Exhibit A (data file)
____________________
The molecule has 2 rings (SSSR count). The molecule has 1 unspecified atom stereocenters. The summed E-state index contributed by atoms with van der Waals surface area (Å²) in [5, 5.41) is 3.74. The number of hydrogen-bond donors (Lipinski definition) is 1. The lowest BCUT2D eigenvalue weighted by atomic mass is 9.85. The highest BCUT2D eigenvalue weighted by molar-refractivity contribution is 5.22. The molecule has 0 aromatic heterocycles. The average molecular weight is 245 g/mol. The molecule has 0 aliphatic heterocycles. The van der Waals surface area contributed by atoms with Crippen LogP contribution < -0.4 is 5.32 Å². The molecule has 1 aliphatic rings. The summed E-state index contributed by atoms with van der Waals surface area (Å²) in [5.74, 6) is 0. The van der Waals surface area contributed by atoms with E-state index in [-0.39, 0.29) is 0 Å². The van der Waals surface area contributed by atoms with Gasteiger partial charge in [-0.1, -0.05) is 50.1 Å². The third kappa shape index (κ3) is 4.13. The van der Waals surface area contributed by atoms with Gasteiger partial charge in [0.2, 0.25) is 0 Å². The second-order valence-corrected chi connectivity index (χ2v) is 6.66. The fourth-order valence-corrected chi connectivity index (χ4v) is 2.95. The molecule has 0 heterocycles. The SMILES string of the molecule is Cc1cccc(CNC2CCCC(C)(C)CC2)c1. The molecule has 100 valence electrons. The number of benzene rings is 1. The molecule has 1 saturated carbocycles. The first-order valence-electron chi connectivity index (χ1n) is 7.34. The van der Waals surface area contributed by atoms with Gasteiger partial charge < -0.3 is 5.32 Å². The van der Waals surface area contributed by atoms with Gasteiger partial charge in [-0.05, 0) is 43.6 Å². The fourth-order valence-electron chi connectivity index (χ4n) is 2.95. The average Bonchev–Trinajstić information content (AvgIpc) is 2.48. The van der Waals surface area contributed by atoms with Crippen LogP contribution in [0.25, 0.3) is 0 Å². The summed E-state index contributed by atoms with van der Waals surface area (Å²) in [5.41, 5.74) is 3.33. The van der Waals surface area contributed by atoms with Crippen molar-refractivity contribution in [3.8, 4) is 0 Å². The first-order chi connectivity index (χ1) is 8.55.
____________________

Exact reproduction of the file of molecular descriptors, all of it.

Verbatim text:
The molecule has 2 rings (SSSR count). The molecule has 1 unspecified atom stereocenters. The summed E-state index contributed by atoms with van der Waals surface area (Å²) in [5, 5.41) is 3.74. The number of hydrogen-bond donors (Lipinski definition) is 1. The lowest BCUT2D eigenvalue weighted by atomic mass is 9.85. The highest BCUT2D eigenvalue weighted by molar-refractivity contribution is 5.22. The molecule has 0 aromatic heterocycles. The average molecular weight is 245 g/mol. The molecule has 0 aliphatic heterocycles. The van der Waals surface area contributed by atoms with Crippen LogP contribution < -0.4 is 5.32 Å². The molecule has 1 aliphatic rings. The summed E-state index contributed by atoms with van der Waals surface area (Å²) in [5.74, 6) is 0. The van der Waals surface area contributed by atoms with E-state index in [-0.39, 0.29) is 0 Å². The van der Waals surface area contributed by atoms with Gasteiger partial charge in [-0.1, -0.05) is 50.1 Å². The third kappa shape index (κ3) is 4.13. The van der Waals surface area contributed by atoms with Gasteiger partial charge in [0.2, 0.25) is 0 Å². The second-order valence-corrected chi connectivity index (χ2v) is 6.66. The fourth-order valence-corrected chi connectivity index (χ4v) is 2.95. The molecule has 0 heterocycles. The SMILES string of the molecule is Cc1cccc(CNC2CCCC(C)(C)CC2)c1. The molecule has 100 valence electrons. The number of benzene rings is 1. The molecule has 1 saturated carbocycles. The first-order valence-electron chi connectivity index (χ1n) is 7.34. The van der Waals surface area contributed by atoms with Gasteiger partial charge < -0.3 is 5.32 Å². The van der Waals surface area contributed by atoms with Gasteiger partial charge in [-0.05, 0) is 43.6 Å². The fourth-order valence-electron chi connectivity index (χ4n) is 2.95. The average Bonchev–Trinajstić information content (AvgIpc) is 2.48. The van der Waals surface area contributed by atoms with Crippen LogP contribution in [0.25, 0.3) is 0 Å². The summed E-state index contributed by atoms with van der Waals surface area (Å²) in [5.41, 5.74) is 3.33. The van der Waals surface area contributed by atoms with Crippen molar-refractivity contribution in [3.8, 4) is 0 Å². The first-order chi connectivity index (χ1) is 8.55.